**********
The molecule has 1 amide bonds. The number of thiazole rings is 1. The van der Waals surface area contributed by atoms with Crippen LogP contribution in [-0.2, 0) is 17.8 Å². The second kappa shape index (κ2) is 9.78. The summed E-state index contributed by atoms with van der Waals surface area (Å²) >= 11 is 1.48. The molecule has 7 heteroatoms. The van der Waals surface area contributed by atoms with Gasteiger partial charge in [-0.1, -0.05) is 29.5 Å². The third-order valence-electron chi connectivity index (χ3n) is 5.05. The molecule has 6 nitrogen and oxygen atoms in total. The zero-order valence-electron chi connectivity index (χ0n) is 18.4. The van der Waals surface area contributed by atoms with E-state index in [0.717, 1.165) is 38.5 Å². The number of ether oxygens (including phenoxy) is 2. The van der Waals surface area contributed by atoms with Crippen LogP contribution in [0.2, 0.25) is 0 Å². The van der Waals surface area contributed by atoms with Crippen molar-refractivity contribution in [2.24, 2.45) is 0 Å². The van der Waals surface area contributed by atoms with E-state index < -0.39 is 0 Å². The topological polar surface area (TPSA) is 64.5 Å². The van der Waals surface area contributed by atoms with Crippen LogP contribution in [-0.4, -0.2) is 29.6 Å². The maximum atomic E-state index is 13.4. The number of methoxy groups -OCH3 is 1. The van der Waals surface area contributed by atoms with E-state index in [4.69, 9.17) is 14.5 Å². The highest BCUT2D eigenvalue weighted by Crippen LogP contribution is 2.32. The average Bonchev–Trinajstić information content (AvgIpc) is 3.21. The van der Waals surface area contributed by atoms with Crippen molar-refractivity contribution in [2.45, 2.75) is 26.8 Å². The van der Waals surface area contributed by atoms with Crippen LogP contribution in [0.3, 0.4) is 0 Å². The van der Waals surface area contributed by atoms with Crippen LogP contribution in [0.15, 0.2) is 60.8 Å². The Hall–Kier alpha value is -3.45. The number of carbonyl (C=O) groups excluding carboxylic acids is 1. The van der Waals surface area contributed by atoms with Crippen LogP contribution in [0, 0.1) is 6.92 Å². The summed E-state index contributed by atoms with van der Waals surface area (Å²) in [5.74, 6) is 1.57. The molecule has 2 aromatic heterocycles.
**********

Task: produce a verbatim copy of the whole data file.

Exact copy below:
The molecule has 1 amide bonds. The number of thiazole rings is 1. The van der Waals surface area contributed by atoms with Crippen LogP contribution in [-0.2, 0) is 17.8 Å². The second kappa shape index (κ2) is 9.78. The summed E-state index contributed by atoms with van der Waals surface area (Å²) >= 11 is 1.48. The molecule has 7 heteroatoms. The van der Waals surface area contributed by atoms with Gasteiger partial charge in [-0.1, -0.05) is 29.5 Å². The third-order valence-electron chi connectivity index (χ3n) is 5.05. The molecule has 6 nitrogen and oxygen atoms in total. The zero-order valence-electron chi connectivity index (χ0n) is 18.4. The van der Waals surface area contributed by atoms with E-state index in [0.717, 1.165) is 38.5 Å². The number of ether oxygens (including phenoxy) is 2. The van der Waals surface area contributed by atoms with Crippen LogP contribution in [0.2, 0.25) is 0 Å². The van der Waals surface area contributed by atoms with Crippen molar-refractivity contribution in [2.24, 2.45) is 0 Å². The van der Waals surface area contributed by atoms with E-state index < -0.39 is 0 Å². The topological polar surface area (TPSA) is 64.5 Å². The van der Waals surface area contributed by atoms with Crippen LogP contribution in [-0.4, -0.2) is 29.6 Å². The maximum atomic E-state index is 13.4. The number of methoxy groups -OCH3 is 1. The van der Waals surface area contributed by atoms with E-state index in [4.69, 9.17) is 14.5 Å². The highest BCUT2D eigenvalue weighted by Crippen LogP contribution is 2.32. The average Bonchev–Trinajstić information content (AvgIpc) is 3.21. The van der Waals surface area contributed by atoms with Crippen molar-refractivity contribution in [2.45, 2.75) is 26.8 Å². The van der Waals surface area contributed by atoms with Crippen LogP contribution in [0.3, 0.4) is 0 Å². The van der Waals surface area contributed by atoms with Crippen LogP contribution in [0.15, 0.2) is 60.8 Å². The Hall–Kier alpha value is -3.45. The number of carbonyl (C=O) groups excluding carboxylic acids is 1. The van der Waals surface area contributed by atoms with Crippen LogP contribution in [0, 0.1) is 6.92 Å². The summed E-state index contributed by atoms with van der Waals surface area (Å²) in [5.74, 6) is 1.57. The molecule has 2 aromatic heterocycles.